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  • Title: Henry IV, Part 2 (Quarto 1, 1598)
  • Editor: Rosemary Gaby

  • Copyright Rosemary Gaby. This text may be freely used for educational, non-profit purposes; for all other uses contact the Editor.
    Author: William Shakespeare
    Editor: Rosemary Gaby
    Not Peer Reviewed

    Henry IV, Part 2 (Quarto 1, 1598)

    Henry the fourth.
    2710And make me as the poorest vassaile is,
    That doth with aw and terror kneele to it.
    King God put in thy mind to take it hence,
    That thou mightst win the more thy fathers loue,
    2715Pleading so wisely in excuse of it:
    Come hither Harry, sit thou by my bed,
    And heare (I thinke) the very latest counsaile
    That euer I shal breathe. God knowes (my sonne)
    By what by-paths, and indirect crookt waies,
    2720I met this crowne, and I my selfe know well,
    How troublesome it sate vpon my head:
    To thee it shall descend with better quiet,
    Better opinion, better confirmation,
    For al the soyle of the atchieuement goes,
    2725With me into the earth, it seemd in me,
    But as an honor snatcht with boistrous hand,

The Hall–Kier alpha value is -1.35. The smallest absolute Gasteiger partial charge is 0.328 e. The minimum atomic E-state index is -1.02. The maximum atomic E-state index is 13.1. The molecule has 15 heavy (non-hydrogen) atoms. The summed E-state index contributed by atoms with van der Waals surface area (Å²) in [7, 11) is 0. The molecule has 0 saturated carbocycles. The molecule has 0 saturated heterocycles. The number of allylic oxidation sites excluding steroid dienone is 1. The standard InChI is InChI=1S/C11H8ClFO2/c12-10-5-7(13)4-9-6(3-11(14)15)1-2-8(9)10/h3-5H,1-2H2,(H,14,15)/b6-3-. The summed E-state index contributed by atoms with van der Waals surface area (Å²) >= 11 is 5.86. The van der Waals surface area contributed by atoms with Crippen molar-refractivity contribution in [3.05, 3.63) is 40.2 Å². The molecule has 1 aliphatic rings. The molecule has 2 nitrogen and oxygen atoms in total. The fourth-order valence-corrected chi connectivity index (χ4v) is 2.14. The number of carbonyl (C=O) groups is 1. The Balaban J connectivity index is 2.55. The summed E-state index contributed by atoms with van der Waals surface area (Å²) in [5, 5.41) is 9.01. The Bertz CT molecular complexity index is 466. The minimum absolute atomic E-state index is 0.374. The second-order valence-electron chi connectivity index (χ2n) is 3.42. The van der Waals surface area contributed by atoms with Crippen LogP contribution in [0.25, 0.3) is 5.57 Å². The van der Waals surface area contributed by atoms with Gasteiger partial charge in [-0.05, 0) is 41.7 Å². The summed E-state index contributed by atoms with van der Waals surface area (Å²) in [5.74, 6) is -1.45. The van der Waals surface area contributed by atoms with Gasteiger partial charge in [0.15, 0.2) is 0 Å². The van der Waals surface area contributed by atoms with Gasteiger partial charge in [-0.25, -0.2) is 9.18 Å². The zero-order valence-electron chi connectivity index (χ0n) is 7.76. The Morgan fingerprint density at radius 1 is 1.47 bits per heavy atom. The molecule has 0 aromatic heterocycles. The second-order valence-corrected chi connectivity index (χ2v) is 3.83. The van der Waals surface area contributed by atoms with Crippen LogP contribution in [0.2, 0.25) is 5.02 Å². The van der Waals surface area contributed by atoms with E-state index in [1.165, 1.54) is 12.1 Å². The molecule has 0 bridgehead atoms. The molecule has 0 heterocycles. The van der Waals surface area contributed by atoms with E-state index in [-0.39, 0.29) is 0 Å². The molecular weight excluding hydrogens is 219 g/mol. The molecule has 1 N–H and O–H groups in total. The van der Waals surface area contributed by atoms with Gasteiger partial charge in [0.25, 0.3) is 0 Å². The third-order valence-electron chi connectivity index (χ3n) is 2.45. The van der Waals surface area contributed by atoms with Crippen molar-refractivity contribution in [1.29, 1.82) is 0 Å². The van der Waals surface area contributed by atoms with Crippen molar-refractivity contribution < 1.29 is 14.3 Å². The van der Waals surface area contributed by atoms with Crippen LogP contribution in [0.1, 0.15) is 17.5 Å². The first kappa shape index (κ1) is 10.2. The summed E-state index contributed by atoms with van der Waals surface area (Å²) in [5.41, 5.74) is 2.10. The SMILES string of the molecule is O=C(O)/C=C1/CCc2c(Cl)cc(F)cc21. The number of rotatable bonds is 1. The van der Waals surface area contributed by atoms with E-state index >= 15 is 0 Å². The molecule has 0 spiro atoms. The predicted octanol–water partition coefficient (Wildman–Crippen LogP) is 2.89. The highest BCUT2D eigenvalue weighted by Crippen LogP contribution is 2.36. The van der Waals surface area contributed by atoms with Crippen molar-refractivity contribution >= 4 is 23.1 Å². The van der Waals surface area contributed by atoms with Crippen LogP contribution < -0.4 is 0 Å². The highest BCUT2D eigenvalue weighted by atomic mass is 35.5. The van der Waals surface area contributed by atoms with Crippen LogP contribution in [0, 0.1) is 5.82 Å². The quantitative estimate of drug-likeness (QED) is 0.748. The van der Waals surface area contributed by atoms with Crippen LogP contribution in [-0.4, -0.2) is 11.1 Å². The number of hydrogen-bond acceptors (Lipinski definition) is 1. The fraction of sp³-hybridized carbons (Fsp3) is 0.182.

And I had many liuing to vpbraide
    My gaine of it, by their assistances,
    Which daily grew to quarrell and to bloudshed,
    2730Wounding supposed peace: all these bold feares
    Thou seest with perill I haue answerd:
    For all my raigne hath beene but as a Scene,
    Acting that argument: and now my death
    2735Changes the mood, for what in me was purchast,
    Fals vpon thee in a more fairer sort.
    So thou the garland wearst successiuely,
    Yet though thou standst more sure then I could do,
    Thou art not firme enough, since griefes are greene,
    2740And all thy friends which thou must make thy friends,
    Haue but their stings and teeth newly tane out:
    By whose fell working I was first aduaunst,
    And by whose power I well might lodge a feare
    To be againe displacde: which to auoyde,
    2745I cut them off, and had a purpose, now
    To leade out manie to the Holy Land,
    Lest rest, and lying stil, might make them looke,